2-year-old fighting little-known disease

Published 12:24 am Tuesday, May 16, 2017

A 2-year-old Covington County boy is battling a newly-identified disease.

Dominica McGraw said her grandson, Jase McGraw,was diagnosed with Eosinophilic Esophagitis (EOE).

Jase McGraw, 2, has been diagnosed with a newly-identified, rare disease.

“It’s a disease that affect the esophagus but also causes severe food allergies,” she said. “This is a newer-found disease that is being diagnosed more and more. Just since Jase was diagnosed, I know of two adults in our community that have also been diagnosed. The effects of EOE are different in each case.”

According to Mayo Clinic, in EOE, a type of white blood cell builds up in the lining of the tube that connects your mouth to your stomach. This buildup, which is a reaction to foods, allergens or acid reflux, can inflame or injure the esophageal tissue.

“Damaged esophageal tissue can lead to difficulty swallowing or cause food to get caught when you swallow,” the Mayo Clinic website says.

EOE is classified as a chronic immune system disease.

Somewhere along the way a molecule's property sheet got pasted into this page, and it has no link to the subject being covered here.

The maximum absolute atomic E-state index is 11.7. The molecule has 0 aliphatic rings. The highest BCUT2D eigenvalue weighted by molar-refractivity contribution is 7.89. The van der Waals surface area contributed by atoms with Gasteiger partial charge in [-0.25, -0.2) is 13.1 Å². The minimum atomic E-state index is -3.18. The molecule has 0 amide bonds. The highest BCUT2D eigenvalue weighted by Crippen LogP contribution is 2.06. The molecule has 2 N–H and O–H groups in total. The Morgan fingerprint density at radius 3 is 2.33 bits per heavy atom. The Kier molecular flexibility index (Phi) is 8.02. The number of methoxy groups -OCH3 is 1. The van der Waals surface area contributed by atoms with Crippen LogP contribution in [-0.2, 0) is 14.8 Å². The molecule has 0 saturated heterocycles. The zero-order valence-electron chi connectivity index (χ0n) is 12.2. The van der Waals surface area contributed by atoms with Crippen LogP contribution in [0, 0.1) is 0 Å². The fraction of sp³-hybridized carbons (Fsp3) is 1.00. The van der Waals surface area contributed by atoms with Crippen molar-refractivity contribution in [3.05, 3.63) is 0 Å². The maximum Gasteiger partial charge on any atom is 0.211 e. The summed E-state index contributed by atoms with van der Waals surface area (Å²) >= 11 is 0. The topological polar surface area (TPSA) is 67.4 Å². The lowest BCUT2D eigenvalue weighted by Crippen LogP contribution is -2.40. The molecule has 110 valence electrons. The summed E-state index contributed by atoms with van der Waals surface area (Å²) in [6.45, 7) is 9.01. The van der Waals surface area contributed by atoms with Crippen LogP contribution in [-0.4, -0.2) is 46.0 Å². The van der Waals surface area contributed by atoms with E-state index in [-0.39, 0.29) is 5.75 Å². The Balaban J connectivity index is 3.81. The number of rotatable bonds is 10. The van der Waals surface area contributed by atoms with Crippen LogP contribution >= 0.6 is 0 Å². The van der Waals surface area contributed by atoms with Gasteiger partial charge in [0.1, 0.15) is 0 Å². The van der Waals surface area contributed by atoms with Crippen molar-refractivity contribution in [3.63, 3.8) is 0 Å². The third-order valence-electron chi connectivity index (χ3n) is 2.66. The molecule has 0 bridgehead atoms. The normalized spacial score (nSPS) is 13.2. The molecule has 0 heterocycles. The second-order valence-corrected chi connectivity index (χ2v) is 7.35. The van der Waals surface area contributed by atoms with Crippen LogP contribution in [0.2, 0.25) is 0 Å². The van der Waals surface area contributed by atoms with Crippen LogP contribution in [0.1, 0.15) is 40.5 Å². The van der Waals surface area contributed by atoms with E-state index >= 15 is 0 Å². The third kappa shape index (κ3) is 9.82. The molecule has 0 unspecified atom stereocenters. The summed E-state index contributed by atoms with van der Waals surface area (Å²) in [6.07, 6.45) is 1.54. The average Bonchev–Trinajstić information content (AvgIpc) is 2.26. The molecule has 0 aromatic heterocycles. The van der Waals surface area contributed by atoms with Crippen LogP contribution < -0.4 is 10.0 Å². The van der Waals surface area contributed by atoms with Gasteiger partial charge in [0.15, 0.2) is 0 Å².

McGraw said that Jase turned 2 in February, but still relies on a bottle with prescription formula for her nutrients.

McGraw said that her daughter, Holly McGraw Griffen, a Covington County E-911 dispatcher, is Jase’s mom.

“When he was 4 months old, he just felt bad – went from a happy baby to a whiny baby,” she said. “He also felt like sandpaper. We found out later that was eczema.”

McGraw said that due to a high platelet count at birth, Dr. Bhagwan Bang, a local pediatrician, ran a CBC to start trying to figure it out. A normal eosinophil count in your blood is 0-3. Jase’s was 26.”

Dr. Bang sent the family to a hematologist in Birmingham.

“A couple of months, lots of blood draws, a bone marrow aspiration and other tests, and later he was sent to a pediatric GI (gastroenterologist),” she said. “He had an endoscopy that diagnosed his disease.”

McGraw said that at the crucial time that children begin baby food, Jase was sick.

“So, his brain developed that food makes him sick,” she said. “The solid foods he will eat are very minimal. Jase is allergic to milk, eggs and peanuts.”

In fact, McGraw said that milk cannot even touch Jase’s skin.

“We carry an Epipen and he can’t go to daycare because of it,” she said. “I don’t work, so that I can keep him for Holly. In July, Jase, Holly and I will have to attend eight-weeks of intensive feeding therapy at Children’s Hospital,” she said. “He struggles eating real food and if things don’t improve for Jase he will have to have a feeding tube. “